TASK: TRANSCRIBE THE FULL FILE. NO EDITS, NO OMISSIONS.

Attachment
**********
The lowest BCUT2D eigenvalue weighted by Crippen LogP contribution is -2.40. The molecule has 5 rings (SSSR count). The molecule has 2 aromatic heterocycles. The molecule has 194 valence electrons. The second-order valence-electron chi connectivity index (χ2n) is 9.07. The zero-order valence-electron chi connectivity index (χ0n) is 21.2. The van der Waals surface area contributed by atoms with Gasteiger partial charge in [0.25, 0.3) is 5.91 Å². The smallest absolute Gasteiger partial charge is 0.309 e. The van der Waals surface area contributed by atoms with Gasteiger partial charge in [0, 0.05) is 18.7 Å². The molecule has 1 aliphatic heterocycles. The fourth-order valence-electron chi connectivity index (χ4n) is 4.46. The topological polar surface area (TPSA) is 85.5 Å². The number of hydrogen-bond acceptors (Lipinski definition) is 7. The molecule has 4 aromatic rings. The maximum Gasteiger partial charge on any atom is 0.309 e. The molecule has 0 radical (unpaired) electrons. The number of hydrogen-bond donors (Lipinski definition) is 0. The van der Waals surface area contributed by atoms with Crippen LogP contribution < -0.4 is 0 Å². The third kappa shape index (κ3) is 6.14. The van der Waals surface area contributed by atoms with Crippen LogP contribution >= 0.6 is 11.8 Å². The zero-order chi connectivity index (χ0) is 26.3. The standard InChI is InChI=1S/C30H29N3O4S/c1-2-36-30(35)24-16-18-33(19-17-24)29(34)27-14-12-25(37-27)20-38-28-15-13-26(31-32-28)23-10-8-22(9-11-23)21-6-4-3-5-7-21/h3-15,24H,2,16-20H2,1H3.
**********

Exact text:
The lowest BCUT2D eigenvalue weighted by Crippen LogP contribution is -2.40. The molecule has 5 rings (SSSR count). The molecule has 2 aromatic heterocycles. The molecule has 194 valence electrons. The second-order valence-electron chi connectivity index (χ2n) is 9.07. The zero-order valence-electron chi connectivity index (χ0n) is 21.2. The van der Waals surface area contributed by atoms with Gasteiger partial charge in [0.25, 0.3) is 5.91 Å². The smallest absolute Gasteiger partial charge is 0.309 e. The van der Waals surface area contributed by atoms with Gasteiger partial charge in [0, 0.05) is 18.7 Å². The molecule has 1 aliphatic heterocycles. The fourth-order valence-electron chi connectivity index (χ4n) is 4.46. The topological polar surface area (TPSA) is 85.5 Å². The number of hydrogen-bond acceptors (Lipinski definition) is 7. The molecule has 4 aromatic rings. The maximum Gasteiger partial charge on any atom is 0.309 e. The molecule has 0 radical (unpaired) electrons. The number of hydrogen-bond donors (Lipinski definition) is 0. The van der Waals surface area contributed by atoms with Crippen LogP contribution < -0.4 is 0 Å². The third kappa shape index (κ3) is 6.14. The van der Waals surface area contributed by atoms with Crippen LogP contribution >= 0.6 is 11.8 Å². The zero-order chi connectivity index (χ0) is 26.3. The standard InChI is InChI=1S/C30H29N3O4S/c1-2-36-30(35)24-16-18-33(19-17-24)29(34)27-14-12-25(37-27)20-38-28-15-13-26(31-32-28)23-10-8-22(9-11-23)21-6-4-3-5-7-21/h3-15,24H,2,16-20H2,1H3.